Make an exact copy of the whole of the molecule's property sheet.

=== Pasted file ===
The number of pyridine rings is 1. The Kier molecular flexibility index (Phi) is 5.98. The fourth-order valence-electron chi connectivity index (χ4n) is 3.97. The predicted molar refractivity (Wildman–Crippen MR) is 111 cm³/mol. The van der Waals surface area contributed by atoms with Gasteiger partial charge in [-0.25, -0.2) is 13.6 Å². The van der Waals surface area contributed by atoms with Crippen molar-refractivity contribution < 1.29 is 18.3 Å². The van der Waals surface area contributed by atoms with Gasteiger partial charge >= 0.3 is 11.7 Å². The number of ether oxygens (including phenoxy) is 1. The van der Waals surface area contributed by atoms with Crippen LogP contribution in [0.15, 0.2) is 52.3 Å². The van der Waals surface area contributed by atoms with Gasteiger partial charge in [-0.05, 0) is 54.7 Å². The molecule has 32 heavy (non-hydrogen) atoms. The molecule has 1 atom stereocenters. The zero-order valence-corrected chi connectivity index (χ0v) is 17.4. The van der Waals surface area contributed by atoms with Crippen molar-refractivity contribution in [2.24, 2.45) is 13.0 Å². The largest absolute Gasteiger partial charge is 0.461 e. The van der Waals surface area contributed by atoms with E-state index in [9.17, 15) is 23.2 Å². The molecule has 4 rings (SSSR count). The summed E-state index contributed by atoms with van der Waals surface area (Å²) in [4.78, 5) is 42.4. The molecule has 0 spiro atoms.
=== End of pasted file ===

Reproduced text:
The number of pyridine rings is 1. The Kier molecular flexibility index (Phi) is 5.98. The fourth-order valence-electron chi connectivity index (χ4n) is 3.97. The predicted molar refractivity (Wildman–Crippen MR) is 111 cm³/mol. The van der Waals surface area contributed by atoms with Gasteiger partial charge in [-0.25, -0.2) is 13.6 Å². The van der Waals surface area contributed by atoms with Crippen molar-refractivity contribution < 1.29 is 18.3 Å². The van der Waals surface area contributed by atoms with Gasteiger partial charge >= 0.3 is 11.7 Å². The number of ether oxygens (including phenoxy) is 1. The van der Waals surface area contributed by atoms with Crippen LogP contribution in [0.15, 0.2) is 52.3 Å². The van der Waals surface area contributed by atoms with Gasteiger partial charge in [-0.05, 0) is 54.7 Å². The molecule has 32 heavy (non-hydrogen) atoms. The molecule has 1 atom stereocenters. The zero-order valence-corrected chi connectivity index (χ0v) is 17.4. The van der Waals surface area contributed by atoms with Crippen molar-refractivity contribution in [2.24, 2.45) is 13.0 Å². The largest absolute Gasteiger partial charge is 0.461 e. The van der Waals surface area contributed by atoms with E-state index in [9.17, 15) is 23.2 Å². The molecule has 4 rings (SSSR count). The summed E-state index contributed by atoms with van der Waals surface area (Å²) in [4.78, 5) is 42.4. The molecule has 0 spiro atoms.